Hey there, time traveller!
This article was published 6/4/2012 (1607 days ago), so information in it may no longer be current.
This is for those who have received Nigerian email scams and want a measure of revenge. In other words, it is for all.
Calgarian Will Ferguson has written a sprawling but beautiful third novel. It is a mixture of intrigue, storytelling, parenthood, sorrow, vengeance and fun. It reads a little bit like a Ludlum spy saga, a little bit like a Dickens character novel, a little bit like an Oscar-seeking movie.
Ferguson, not yet 50, has written more than a dozen books and has consistently reached into diverse genres. He has written essay compilations (most famously, Why I Hate Canadians in 1997). He has written travelogues.
He has written two other novels, the first the Leacock Medal-winning Generica (2001), about a self-help book that ironically works and just about causes the Apocalypse.
He has written memoir-style validations and incriminations of things Canadian and things international. He has written alone, he has written in tandem, and he has become a prominent public personality sought after as a book-lover, a Canada-lover and simply a very funny person.
Among other awards, he has three times won the Leacock award for humour. He has become a kind of funny Canadian literary powerhouse.
But this is not a particularly funny book. At least not in usual Ferguson fashion.
Its odd title (read as "four-one-nine") refers to the infamous Internet scam that emerges from Nigeria.
Everyone has received the email from Nigeria that solicits a little bit of your money or private information in exchange for millions and millions of dollars in promised transfer.
"419" is the number in the Nigerian criminal code that "deals with obtaining money or goods under false pretenses." More, 4-1-9 "refers to any sort of ruse or swindle." It is therefore a cypher for "scam."
The moment one realizes this as a reader is the moment one wonders and worries whether Ferguson is himself scamming his reader. He has done this before.
The novel is written in very segmented fashion, weaving together a bunch of different stories that diverge from and finally converge on a central, opening story about the car accident death of a father in an anonymous Canadian city and the dispute about whether it was accidental, homicidal or suicidal.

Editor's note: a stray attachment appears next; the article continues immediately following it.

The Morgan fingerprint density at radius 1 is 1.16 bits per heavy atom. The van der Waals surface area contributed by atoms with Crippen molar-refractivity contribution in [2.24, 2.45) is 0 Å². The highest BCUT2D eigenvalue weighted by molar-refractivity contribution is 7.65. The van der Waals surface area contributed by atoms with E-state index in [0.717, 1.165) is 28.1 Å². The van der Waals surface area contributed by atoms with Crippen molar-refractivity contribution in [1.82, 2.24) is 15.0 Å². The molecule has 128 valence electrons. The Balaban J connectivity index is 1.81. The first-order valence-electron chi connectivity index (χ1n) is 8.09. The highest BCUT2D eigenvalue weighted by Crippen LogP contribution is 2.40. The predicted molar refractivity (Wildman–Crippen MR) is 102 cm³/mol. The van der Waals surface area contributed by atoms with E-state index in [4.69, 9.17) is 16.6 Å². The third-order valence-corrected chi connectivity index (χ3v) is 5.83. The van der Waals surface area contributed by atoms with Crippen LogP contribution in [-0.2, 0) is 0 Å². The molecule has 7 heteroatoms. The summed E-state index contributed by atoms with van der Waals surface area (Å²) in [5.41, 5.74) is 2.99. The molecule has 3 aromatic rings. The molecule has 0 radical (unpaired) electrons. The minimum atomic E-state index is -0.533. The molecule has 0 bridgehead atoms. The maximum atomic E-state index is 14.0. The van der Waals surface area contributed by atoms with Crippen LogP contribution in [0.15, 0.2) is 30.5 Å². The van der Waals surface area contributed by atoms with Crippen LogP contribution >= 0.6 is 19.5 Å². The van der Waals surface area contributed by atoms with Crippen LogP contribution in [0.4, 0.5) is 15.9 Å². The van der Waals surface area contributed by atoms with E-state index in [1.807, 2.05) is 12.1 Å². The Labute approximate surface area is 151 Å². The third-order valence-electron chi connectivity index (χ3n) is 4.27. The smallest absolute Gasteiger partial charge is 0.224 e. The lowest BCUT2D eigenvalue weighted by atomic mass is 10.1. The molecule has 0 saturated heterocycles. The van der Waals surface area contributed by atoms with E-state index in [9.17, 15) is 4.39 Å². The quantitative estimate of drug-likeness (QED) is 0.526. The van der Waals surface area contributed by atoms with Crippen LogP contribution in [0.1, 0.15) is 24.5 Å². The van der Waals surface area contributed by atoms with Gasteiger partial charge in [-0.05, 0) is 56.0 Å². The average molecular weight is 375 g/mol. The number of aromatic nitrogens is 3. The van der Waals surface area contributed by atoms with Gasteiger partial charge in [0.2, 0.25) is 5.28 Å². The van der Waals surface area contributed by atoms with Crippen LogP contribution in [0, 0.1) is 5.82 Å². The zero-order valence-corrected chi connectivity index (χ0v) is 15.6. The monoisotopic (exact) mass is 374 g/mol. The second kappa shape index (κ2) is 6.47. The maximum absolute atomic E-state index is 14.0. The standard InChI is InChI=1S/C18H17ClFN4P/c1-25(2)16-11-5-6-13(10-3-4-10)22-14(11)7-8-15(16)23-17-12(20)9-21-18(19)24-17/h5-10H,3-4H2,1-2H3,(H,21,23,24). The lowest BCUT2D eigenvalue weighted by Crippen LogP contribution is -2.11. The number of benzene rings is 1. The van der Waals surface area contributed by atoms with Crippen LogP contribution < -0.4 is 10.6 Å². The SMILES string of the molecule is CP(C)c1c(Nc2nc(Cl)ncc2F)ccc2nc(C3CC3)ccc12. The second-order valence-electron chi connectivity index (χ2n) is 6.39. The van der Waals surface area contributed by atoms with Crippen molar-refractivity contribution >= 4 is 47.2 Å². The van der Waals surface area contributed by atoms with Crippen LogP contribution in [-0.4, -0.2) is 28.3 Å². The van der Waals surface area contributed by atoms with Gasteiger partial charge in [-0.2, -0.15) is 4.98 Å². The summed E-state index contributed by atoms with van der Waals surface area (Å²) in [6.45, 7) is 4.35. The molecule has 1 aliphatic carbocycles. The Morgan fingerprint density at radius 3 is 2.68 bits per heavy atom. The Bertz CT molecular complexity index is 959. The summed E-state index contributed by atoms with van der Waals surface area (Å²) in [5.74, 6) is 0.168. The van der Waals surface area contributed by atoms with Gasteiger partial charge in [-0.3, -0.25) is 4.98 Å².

It turns out the beloved father had indeed been 419-ed. His son, Warren, wants immediate cyber revenge. His daughter, Laura, an unassuming copy editor, becomes frustrated with the police investigation and sets out on an uncomfortable quest to Nigeria to solve the matter herself.
Two other characters move in and out of the action: an initially unnamed pregnant woman accustomed to nothing but walking who ambles away from her desert lands in West Africa and an initially unnamed young man in a Niger Delta racked by oil companies and violence who too suffers for his father's pain and death.
Only in the last quarter of the novel do the stories meet. Tricks happen.
But the book also weaves in genres in intricate waves: many of its 126 sections begin, as the whole book does, with wistful asides. And the book is peppered by reproduced email correspondences.
Ferguson clearly tried to fashion an elaborate yarn that feels real and impels forward. In style and structure, he designed it as a page-turner. He succeeds fully.
This is a book therefore about fast scams and fast scamming. It is a book, however, about a distant people who laugh at us.
Those who have read Ferguson before will be comfortable with this comic twist: he loves to write about duping and laughing and does it very well. He just did it the other way around this time.
Laurence Broadhurst teaches in the faculty of arts at the University of Winnipeg.